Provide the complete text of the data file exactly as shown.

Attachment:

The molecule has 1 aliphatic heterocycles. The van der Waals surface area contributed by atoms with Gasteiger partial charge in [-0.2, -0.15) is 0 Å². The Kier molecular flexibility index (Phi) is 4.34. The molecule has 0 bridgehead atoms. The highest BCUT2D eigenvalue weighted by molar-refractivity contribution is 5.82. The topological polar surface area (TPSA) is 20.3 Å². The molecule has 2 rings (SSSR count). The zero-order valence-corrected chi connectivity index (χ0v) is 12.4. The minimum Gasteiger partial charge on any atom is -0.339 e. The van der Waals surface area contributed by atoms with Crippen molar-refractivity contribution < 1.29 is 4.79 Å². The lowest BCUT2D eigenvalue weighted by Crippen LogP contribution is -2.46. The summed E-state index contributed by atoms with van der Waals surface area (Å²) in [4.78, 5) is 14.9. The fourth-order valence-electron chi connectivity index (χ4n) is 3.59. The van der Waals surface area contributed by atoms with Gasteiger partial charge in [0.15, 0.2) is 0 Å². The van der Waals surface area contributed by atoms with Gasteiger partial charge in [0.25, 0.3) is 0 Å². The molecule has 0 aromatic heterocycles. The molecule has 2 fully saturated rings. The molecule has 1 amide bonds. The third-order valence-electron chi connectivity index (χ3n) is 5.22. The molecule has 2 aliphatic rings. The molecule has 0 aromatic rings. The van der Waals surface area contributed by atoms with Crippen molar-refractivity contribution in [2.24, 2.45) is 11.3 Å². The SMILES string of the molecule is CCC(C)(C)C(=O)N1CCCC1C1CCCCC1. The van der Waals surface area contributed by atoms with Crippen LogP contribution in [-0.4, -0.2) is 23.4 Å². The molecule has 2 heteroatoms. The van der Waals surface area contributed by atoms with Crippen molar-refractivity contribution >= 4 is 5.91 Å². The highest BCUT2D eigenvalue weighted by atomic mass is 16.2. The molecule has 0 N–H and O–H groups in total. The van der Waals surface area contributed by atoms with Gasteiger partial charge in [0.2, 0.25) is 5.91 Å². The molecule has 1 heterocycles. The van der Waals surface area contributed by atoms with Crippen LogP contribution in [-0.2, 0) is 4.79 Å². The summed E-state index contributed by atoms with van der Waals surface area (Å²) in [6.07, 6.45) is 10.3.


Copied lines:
The molecule has 1 aliphatic heterocycles. The van der Waals surface area contributed by atoms with Gasteiger partial charge in [-0.2, -0.15) is 0 Å². The Kier molecular flexibility index (Phi) is 4.34. The molecule has 0 bridgehead atoms. The highest BCUT2D eigenvalue weighted by molar-refractivity contribution is 5.82. The topological polar surface area (TPSA) is 20.3 Å². The molecule has 2 rings (SSSR count). The zero-order valence-corrected chi connectivity index (χ0v) is 12.4. The minimum Gasteiger partial charge on any atom is -0.339 e. The van der Waals surface area contributed by atoms with Crippen molar-refractivity contribution < 1.29 is 4.79 Å². The lowest BCUT2D eigenvalue weighted by Crippen LogP contribution is -2.46. The summed E-state index contributed by atoms with van der Waals surface area (Å²) in [4.78, 5) is 14.9. The fourth-order valence-electron chi connectivity index (χ4n) is 3.59. The van der Waals surface area contributed by atoms with Gasteiger partial charge in [0.15, 0.2) is 0 Å². The van der Waals surface area contributed by atoms with Gasteiger partial charge in [0.25, 0.3) is 0 Å². The molecule has 0 aromatic heterocycles. The molecule has 2 fully saturated rings. The molecule has 1 amide bonds. The third-order valence-electron chi connectivity index (χ3n) is 5.22. The molecule has 2 aliphatic rings. The molecule has 0 aromatic rings. The van der Waals surface area contributed by atoms with Crippen molar-refractivity contribution in [2.24, 2.45) is 11.3 Å². The SMILES string of the molecule is CCC(C)(C)C(=O)N1CCCC1C1CCCCC1. The van der Waals surface area contributed by atoms with Crippen LogP contribution in [-0.4, -0.2) is 23.4 Å². The molecule has 2 heteroatoms. The van der Waals surface area contributed by atoms with Crippen molar-refractivity contribution >= 4 is 5.91 Å². The highest BCUT2D eigenvalue weighted by atomic mass is 16.2. The molecule has 0 N–H and O–H groups in total. The van der Waals surface area contributed by atoms with Gasteiger partial charge in [0.2, 0.25) is 5.91 Å². The molecule has 1 heterocycles. The van der Waals surface area contributed by atoms with Crippen LogP contribution in [-0.2, 0) is 4.79 Å². The summed E-state index contributed by atoms with van der Waals surface area (Å²) in [6.07, 6.45) is 10.3.